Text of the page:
Mental Health: The Dark Side Of Creativity

photo-1496188757881-c6753f20c306Photo by Andrik Langfield on Unsplash

When I first established a writing blog, the intention was to offer commentary on the journey of being a writer. After a lifetime of doing everything but writing, I felt my path was clear, especially after the wonderful experience of securing an MFA in fiction. It wasn’t that I needed a degree in order to write, but the entrance to that creative community meant everything.

Emboldened by the confidence in my understanding of craft, and two completed manuscripts waiting to be revealed, I continued writing blog entries and working on four other novels. I blamed my lack of writing from birth to age sixty on the notion that life gets in the way. It can and it does, but I thought I’d garnered the tools to succeed going forward.

I was wrong. I underestimated what I was up against.

Just when I thought I’d secured a lock on life and had set my feet on the path; LIFE reappeared, wagging its bony finger and whispering: “Au contraire.”

May is mental health month, so it seems fitting to pen something about the subject from within the community of writers – as a representative of the larger community of artists. Yes, it’s cathartic, but it might also serve as a warning label that by proceeding, it’s fair to expect some level of anguish in your future or possibly as a reminder you’re not alone in the quagmire. It should never mean the path is to be avoided, but each of us must find a way to use our mental state to an advantage – as J.K. Rowling created Dementors as a metaphor for the depression she suffered. It’s easier said than done, but that’s why she’s J.K. Rowling.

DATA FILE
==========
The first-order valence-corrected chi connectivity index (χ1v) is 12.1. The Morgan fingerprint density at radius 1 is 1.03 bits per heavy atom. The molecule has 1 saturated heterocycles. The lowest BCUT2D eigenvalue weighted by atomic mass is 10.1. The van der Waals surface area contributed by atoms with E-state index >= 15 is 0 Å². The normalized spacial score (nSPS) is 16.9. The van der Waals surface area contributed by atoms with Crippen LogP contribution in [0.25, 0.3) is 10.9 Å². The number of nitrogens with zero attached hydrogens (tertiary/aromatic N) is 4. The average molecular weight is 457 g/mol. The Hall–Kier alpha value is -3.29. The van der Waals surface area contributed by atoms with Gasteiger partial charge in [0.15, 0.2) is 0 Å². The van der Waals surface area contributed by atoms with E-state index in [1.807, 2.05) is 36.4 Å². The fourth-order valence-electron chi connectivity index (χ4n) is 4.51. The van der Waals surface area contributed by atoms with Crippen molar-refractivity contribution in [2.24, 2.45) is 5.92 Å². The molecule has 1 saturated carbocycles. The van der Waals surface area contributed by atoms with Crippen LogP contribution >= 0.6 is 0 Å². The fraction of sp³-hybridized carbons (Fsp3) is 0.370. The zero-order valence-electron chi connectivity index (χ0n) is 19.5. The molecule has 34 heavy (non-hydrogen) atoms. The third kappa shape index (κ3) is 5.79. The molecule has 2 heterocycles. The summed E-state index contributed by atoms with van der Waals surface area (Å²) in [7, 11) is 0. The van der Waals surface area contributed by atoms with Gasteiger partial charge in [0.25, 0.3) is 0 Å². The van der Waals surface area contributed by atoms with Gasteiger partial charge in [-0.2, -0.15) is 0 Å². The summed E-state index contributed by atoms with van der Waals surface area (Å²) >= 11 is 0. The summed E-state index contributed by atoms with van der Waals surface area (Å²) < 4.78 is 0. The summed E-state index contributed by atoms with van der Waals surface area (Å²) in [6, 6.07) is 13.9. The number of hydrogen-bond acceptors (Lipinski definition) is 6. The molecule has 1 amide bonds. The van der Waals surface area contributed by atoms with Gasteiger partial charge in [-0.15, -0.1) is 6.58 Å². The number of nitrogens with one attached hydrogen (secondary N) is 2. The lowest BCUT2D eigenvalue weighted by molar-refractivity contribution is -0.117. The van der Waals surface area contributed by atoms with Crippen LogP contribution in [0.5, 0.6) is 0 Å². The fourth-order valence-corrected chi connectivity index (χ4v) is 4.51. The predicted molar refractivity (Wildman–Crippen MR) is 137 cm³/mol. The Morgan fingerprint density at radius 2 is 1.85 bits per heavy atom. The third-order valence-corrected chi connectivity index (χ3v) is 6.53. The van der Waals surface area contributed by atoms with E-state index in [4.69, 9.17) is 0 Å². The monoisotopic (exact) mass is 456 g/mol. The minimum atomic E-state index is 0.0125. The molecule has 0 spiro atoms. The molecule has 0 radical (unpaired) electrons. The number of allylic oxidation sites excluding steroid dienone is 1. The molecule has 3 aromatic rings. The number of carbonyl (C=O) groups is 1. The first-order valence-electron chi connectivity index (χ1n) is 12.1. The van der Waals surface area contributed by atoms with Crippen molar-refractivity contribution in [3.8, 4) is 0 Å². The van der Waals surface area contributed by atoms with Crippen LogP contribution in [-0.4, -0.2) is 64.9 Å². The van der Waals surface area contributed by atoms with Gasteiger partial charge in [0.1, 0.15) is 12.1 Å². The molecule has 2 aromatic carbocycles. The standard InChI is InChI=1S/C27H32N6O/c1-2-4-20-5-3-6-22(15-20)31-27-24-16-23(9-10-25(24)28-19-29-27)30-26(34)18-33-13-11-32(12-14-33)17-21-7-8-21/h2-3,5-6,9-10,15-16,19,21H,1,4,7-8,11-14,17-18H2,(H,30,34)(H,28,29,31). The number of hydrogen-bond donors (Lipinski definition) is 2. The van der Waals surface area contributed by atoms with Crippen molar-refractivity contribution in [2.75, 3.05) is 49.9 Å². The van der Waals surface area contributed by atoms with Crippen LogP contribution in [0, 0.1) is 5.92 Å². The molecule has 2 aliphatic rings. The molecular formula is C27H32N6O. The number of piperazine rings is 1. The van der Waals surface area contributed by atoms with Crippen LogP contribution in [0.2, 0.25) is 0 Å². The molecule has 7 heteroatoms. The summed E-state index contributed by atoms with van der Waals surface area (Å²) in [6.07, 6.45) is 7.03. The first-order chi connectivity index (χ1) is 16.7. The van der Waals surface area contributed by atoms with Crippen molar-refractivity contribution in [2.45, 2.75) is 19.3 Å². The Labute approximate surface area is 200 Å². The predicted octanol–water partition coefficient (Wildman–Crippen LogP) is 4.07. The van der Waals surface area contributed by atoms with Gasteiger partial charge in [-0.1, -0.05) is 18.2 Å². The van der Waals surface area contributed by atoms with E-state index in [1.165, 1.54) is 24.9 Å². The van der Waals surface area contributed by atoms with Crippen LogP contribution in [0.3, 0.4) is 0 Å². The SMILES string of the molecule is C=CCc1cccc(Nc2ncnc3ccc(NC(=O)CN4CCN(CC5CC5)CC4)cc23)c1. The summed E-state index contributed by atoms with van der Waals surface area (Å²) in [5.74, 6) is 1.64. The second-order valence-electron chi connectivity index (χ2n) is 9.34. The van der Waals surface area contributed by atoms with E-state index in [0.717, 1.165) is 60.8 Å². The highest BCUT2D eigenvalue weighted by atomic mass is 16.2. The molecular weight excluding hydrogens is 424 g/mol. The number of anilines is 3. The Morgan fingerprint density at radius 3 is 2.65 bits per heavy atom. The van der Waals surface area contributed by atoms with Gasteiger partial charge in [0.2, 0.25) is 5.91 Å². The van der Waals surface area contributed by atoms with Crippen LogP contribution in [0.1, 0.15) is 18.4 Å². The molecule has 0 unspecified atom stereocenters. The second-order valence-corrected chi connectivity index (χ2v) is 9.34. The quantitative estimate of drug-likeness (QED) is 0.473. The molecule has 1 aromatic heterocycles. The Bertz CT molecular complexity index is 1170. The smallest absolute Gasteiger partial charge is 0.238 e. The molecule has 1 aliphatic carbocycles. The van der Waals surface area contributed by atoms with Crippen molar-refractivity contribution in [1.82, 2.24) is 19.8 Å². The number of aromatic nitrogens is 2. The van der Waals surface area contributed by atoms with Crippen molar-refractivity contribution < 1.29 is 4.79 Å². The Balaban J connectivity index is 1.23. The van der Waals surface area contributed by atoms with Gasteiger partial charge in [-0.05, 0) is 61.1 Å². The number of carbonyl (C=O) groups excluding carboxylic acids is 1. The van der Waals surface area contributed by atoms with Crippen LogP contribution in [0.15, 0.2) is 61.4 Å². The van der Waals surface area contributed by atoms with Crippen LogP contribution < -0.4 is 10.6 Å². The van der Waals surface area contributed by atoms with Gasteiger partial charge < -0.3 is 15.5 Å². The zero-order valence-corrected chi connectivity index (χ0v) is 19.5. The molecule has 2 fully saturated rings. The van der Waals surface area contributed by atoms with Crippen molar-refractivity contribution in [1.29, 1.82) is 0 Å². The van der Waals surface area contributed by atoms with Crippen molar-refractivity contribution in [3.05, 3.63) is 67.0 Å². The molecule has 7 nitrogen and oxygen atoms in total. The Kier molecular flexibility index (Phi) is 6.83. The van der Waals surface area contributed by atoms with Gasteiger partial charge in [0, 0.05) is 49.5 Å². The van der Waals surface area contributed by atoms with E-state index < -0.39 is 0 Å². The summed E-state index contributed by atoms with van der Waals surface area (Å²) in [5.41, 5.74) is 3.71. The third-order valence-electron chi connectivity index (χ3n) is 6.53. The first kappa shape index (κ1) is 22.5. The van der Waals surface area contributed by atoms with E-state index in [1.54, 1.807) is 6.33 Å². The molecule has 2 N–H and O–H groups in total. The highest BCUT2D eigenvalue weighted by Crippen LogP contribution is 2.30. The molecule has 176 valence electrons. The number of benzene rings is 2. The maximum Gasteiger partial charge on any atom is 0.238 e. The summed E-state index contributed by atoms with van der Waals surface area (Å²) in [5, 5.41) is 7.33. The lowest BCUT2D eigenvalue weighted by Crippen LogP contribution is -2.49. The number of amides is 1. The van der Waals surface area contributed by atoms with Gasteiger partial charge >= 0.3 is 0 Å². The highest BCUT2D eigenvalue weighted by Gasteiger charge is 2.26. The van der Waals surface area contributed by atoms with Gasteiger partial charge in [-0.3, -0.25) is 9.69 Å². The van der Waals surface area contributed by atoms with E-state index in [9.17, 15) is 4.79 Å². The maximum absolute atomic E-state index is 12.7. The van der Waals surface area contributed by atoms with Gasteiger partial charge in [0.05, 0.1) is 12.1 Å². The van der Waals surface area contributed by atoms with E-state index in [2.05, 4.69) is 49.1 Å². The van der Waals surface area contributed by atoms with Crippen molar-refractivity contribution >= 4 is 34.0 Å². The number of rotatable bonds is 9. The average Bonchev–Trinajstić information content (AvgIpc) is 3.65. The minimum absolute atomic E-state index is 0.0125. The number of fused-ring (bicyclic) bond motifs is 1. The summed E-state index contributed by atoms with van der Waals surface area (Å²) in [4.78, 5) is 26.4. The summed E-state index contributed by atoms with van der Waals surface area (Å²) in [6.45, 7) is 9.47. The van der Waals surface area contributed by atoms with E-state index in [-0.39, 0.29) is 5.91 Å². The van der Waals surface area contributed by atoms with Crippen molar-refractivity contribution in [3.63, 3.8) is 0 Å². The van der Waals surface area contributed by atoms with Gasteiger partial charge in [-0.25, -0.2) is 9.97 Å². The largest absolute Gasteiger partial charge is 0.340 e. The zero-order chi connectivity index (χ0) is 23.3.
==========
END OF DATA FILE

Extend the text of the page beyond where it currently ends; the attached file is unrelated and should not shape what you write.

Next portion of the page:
It shouldn’t come as a surprise that, as a percentage, creative people are more prone to mental health issues than the general population. I personally believe it stems from an enhanced sense of empathy and a greater sensitivity to worldly conditions. Everyone has major problems in life. For me, it was a succession that consisted of the collapse of my career and financial world following the sub-prime mortgage crisis, mounting debt, a personal bankruptcy, losing my home, being hauled in front of the NYC District Attorney’s office to give information about a former employer, the draconian measures of the New York State Income Tax Department, the IRS, having to rely on supplemental food programs, and working to rebuild a world decimated by faulty choices and horrific karma. When prone to depression in the first place, that kind of life mimics the torture endured by Theon Greyjoy at the hands of Ramsay Bolton. Through it all, I’ve tried to write.

But, perseverance comes at a price.